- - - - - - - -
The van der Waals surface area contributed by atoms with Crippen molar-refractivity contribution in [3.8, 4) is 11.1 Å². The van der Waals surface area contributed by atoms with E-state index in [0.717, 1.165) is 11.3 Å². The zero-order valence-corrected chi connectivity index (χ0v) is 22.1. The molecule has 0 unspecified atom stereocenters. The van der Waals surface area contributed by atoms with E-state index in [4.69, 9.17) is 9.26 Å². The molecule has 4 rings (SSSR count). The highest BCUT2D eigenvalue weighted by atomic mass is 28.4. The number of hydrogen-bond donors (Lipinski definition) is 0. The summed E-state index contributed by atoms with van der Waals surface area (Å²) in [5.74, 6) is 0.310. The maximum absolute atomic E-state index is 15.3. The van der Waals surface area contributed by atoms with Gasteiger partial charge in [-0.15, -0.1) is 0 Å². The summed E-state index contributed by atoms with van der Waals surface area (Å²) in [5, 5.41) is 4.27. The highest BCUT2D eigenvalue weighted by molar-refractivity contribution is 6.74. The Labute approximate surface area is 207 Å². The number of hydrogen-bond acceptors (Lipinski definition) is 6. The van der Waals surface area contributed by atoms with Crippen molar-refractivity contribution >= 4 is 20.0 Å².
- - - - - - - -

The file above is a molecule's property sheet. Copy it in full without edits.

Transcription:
The van der Waals surface area contributed by atoms with Crippen molar-refractivity contribution in [3.8, 4) is 11.1 Å². The van der Waals surface area contributed by atoms with E-state index in [0.717, 1.165) is 11.3 Å². The zero-order valence-corrected chi connectivity index (χ0v) is 22.1. The molecule has 0 unspecified atom stereocenters. The van der Waals surface area contributed by atoms with E-state index in [4.69, 9.17) is 9.26 Å². The molecule has 4 rings (SSSR count). The highest BCUT2D eigenvalue weighted by atomic mass is 28.4. The number of hydrogen-bond donors (Lipinski definition) is 0. The summed E-state index contributed by atoms with van der Waals surface area (Å²) in [5.74, 6) is 0.310. The maximum absolute atomic E-state index is 15.3. The van der Waals surface area contributed by atoms with Gasteiger partial charge in [-0.15, -0.1) is 0 Å². The summed E-state index contributed by atoms with van der Waals surface area (Å²) in [5, 5.41) is 4.27. The highest BCUT2D eigenvalue weighted by molar-refractivity contribution is 6.74. The Labute approximate surface area is 207 Å². The number of hydrogen-bond acceptors (Lipinski definition) is 6. The van der Waals surface area contributed by atoms with Crippen molar-refractivity contribution >= 4 is 20.0 Å².